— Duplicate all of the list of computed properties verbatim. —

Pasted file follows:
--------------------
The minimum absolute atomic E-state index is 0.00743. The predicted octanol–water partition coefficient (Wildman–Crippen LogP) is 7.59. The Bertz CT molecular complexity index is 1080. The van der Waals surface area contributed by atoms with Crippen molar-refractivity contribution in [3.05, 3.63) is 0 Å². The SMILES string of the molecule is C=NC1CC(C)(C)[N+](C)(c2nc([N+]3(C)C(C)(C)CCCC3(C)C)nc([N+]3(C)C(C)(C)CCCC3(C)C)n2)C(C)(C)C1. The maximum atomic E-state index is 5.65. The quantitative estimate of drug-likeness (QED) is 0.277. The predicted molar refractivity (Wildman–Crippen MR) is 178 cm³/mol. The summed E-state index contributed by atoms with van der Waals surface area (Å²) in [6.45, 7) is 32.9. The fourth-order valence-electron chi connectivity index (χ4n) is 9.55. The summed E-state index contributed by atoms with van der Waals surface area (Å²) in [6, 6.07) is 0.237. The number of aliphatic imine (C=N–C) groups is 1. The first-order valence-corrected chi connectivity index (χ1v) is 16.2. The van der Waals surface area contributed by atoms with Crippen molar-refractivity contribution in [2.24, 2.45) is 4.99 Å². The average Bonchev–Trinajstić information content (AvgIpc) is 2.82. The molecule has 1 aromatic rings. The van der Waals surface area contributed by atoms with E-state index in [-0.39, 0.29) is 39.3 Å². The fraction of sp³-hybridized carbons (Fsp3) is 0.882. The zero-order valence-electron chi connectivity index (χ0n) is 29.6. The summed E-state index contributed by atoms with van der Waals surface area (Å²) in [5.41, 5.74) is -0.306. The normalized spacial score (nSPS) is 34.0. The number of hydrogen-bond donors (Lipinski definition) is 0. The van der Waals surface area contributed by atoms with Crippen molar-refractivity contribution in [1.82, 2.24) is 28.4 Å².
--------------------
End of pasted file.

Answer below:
The minimum absolute atomic E-state index is 0.00743. The predicted octanol–water partition coefficient (Wildman–Crippen LogP) is 7.59. The Bertz CT molecular complexity index is 1080. The van der Waals surface area contributed by atoms with Crippen molar-refractivity contribution in [3.05, 3.63) is 0 Å². The SMILES string of the molecule is C=NC1CC(C)(C)[N+](C)(c2nc([N+]3(C)C(C)(C)CCCC3(C)C)nc([N+]3(C)C(C)(C)CCCC3(C)C)n2)C(C)(C)C1. The maximum atomic E-state index is 5.65. The quantitative estimate of drug-likeness (QED) is 0.277. The predicted molar refractivity (Wildman–Crippen MR) is 178 cm³/mol. The summed E-state index contributed by atoms with van der Waals surface area (Å²) in [6.45, 7) is 32.9. The fourth-order valence-electron chi connectivity index (χ4n) is 9.55. The summed E-state index contributed by atoms with van der Waals surface area (Å²) in [6, 6.07) is 0.237. The number of aliphatic imine (C=N–C) groups is 1. The first-order valence-corrected chi connectivity index (χ1v) is 16.2. The van der Waals surface area contributed by atoms with Crippen molar-refractivity contribution in [2.24, 2.45) is 4.99 Å². The average Bonchev–Trinajstić information content (AvgIpc) is 2.82. The molecule has 1 aromatic rings. The van der Waals surface area contributed by atoms with E-state index in [-0.39, 0.29) is 39.3 Å². The fraction of sp³-hybridized carbons (Fsp3) is 0.882. The zero-order valence-electron chi connectivity index (χ0n) is 29.6. The summed E-state index contributed by atoms with van der Waals surface area (Å²) in [5.41, 5.74) is -0.306. The normalized spacial score (nSPS) is 34.0. The number of hydrogen-bond donors (Lipinski definition) is 0. The van der Waals surface area contributed by atoms with Crippen molar-refractivity contribution in [1.82, 2.24) is 28.4 Å².